Tuesday, July 29, 2008

Blasts mar Bangalore’s image as a safe city

Blasts mar Bangalore’s image as a safe city

K.V. Subramanya

Prior to the terrorist strike on the IISc., there had hardly been an incident of such nature in the city

Security agencies have foiled attempts to create unrest in the city

Several persons associated with the SIMI were arrested

Soft target: A file picture of the then Chief Minister N. Dharam Singh visiting the spot where a scientist was killed on the IISc campus in Bangalore.

BANGALORE: The series of blasts that rocked the city on Friday has not only marred Bangalore’s reputation of being a safe city but also highlighted again that the city is not insulated from such acts.

Prior to the terrorist strike on the Indian Institute of Science (IISc.) in December 2005, there had hardly been an incident of terrorists carrying out attacks in Bangalore, although several of them were caught or shot dead by the police in encounters here. The security agencies had also foiled attempts of terrorist/militant outfits to create unrest in the city.

Besides the IISc. attack, the only act of sabotage carried out in the city in the recent years was the blast at St. Peter’s and Paul Church in Jagajivanramnagar in June 2000. The members of the now banned Deendar Anjuman, which had links the Pakistan’s Inter-Services Intelligence (ISI), had allegedly carried out the explosion at the church.

After the blast at the church, there was an explosion in the van, in which the Deendar Anjuman members were travelling near the Minerva Mills in the Magadi Road police station limits. The van blast, in which two persons were killed, gave vital clues to the police, who were successful in arresting several members of the Deendar Anjuman.

The most successful and the major operation by the police against terrorists in the city took place on September 29, 2002 when a suspected ISI agent, Imam Ali, and four of his accomplices were killed in a pre-dawn encounter.

Ali, who was associated with the ISI-backed Hizbul Mujahideen and Palani Baba’s Al-Jihad and Al-Umma, was the prime accused in the 1993 blast at RSS headquarters in Chennai, which claimed 14 lives.

Claiming themselves to be timber merchants, Ali and his four associates hailing from Tamil Nadu were taking shelter in a house on 5th Main, 11th Cross, M.S. Ramaiah Nagar in Sanjaynagar police station limits.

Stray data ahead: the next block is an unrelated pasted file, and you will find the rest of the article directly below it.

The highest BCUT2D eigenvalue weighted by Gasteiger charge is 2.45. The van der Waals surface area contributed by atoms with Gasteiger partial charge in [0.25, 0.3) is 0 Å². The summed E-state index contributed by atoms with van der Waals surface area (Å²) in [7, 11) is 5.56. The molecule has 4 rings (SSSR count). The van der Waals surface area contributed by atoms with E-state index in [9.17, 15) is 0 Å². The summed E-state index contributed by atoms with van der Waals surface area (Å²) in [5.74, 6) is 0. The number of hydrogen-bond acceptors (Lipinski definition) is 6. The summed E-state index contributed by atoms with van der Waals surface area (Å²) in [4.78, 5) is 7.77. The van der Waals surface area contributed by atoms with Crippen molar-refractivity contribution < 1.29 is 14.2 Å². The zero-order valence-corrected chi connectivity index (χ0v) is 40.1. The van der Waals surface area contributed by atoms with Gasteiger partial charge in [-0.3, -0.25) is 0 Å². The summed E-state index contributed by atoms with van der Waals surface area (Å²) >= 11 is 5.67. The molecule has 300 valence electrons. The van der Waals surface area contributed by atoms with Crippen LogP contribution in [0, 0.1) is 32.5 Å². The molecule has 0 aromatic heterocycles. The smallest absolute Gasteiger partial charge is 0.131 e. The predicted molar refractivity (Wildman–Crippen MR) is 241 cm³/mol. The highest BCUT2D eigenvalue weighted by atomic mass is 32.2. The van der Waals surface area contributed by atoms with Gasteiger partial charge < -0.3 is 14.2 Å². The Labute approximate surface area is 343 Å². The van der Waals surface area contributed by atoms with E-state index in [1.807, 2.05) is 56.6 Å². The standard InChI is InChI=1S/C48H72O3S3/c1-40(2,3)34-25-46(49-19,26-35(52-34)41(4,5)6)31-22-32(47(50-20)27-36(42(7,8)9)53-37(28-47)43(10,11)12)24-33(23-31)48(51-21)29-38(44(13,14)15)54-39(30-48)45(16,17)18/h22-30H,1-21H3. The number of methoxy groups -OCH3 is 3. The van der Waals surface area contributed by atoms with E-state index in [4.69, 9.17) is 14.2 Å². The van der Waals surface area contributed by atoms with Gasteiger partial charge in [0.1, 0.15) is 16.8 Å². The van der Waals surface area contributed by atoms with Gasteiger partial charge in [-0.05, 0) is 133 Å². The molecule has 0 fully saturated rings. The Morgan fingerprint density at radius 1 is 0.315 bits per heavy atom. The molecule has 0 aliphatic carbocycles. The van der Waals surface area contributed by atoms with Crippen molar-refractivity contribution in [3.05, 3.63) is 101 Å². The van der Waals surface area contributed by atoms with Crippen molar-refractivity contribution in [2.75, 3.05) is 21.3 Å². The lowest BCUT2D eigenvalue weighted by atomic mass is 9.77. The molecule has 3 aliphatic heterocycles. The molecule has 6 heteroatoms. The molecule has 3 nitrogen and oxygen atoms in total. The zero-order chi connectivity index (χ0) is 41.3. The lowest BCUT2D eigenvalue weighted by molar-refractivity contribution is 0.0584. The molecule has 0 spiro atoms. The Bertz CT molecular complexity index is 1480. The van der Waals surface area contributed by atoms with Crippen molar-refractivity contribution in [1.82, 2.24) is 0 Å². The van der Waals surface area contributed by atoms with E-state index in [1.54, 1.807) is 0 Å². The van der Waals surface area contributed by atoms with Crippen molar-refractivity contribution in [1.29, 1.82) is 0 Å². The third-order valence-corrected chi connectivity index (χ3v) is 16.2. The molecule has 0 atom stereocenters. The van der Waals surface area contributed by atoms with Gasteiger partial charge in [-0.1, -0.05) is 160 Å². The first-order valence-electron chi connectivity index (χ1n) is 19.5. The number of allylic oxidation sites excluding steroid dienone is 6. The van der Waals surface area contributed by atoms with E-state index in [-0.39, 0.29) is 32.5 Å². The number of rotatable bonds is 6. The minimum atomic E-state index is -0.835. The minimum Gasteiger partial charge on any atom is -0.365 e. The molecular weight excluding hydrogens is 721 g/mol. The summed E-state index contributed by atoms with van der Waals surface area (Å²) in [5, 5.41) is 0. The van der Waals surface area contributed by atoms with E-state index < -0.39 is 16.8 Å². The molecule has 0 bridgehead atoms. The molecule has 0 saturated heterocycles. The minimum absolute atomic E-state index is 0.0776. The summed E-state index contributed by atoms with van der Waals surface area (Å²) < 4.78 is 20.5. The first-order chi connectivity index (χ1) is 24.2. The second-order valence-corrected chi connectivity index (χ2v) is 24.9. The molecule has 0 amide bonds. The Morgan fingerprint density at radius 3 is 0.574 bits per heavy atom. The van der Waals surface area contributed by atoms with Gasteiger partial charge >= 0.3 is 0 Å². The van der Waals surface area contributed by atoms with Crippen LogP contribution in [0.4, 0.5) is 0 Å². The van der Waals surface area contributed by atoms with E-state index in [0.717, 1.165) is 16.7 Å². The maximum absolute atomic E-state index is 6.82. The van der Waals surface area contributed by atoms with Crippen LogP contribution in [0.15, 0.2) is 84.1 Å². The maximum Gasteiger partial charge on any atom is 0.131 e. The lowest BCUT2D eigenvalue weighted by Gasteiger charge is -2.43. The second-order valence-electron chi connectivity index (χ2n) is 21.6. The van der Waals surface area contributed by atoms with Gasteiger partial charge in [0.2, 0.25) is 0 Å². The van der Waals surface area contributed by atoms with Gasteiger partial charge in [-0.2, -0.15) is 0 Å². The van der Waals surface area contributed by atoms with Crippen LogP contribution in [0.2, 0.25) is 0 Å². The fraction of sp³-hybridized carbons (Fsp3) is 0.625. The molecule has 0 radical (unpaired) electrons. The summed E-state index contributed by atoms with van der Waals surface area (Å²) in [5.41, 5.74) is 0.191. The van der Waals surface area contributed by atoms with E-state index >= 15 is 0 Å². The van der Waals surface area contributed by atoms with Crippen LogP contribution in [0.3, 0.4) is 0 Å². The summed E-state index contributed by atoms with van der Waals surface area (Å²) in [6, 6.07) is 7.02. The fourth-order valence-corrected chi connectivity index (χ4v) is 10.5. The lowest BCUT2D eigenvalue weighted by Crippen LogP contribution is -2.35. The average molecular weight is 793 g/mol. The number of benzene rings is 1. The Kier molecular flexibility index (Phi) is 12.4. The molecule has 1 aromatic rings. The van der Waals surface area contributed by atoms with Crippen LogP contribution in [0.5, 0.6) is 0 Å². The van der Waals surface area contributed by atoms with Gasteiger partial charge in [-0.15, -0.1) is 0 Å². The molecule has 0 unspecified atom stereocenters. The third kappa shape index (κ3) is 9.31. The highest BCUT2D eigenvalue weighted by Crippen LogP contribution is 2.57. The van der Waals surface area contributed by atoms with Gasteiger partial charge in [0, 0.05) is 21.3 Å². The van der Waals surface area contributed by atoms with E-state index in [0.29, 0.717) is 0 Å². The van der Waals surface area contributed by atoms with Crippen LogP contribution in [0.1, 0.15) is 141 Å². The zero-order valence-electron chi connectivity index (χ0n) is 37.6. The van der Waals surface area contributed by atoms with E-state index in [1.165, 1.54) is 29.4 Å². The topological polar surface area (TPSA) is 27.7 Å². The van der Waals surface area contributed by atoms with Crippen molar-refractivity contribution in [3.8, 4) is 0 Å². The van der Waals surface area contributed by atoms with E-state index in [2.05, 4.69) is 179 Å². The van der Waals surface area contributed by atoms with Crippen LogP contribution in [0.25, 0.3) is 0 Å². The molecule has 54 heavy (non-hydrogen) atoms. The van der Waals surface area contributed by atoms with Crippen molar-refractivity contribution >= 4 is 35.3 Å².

After the encounter, the police sources had said that Ali and his aides had planned to carryout attacks in the city and one of their target was the ISKCON temple on Chord Road.

In the recent months, the police have arrested from Bangalore several persons who were associated with SIMI as well as Lashkar-e-Taiba and were reportedly planning to carry out explosions. In another major operation in November 2002, the Fraser Town police foiled the attempts of Tamil militants, who had links with the LTTE, to kill some prominent Kannada activists and create unrest in the city.

On November 11, 2002, the police arrested Vijay Murthy alias Viji and Shiva Kumar alias Shiva, from near the Banaswadi railway station and seized huge quantities of aluminium pipe bombs and hand grenades.

In the past, the police had arrested from the city several militants belonging to various outfits such as Jammu and Kashmir Liberation Front (JKLF), United Liberation Front of Assam (ULFA) and People’s War Group (PWG) among others.

The most infamous of the militants who had taken shelter in the city (in 1991) apparently were the assassins of the former Prime Minister Rajiv Gandhi.

While some of these LTTE cadres committed suicide by consuming cyanide at a house in Konanakunte, the police arrested a few others.


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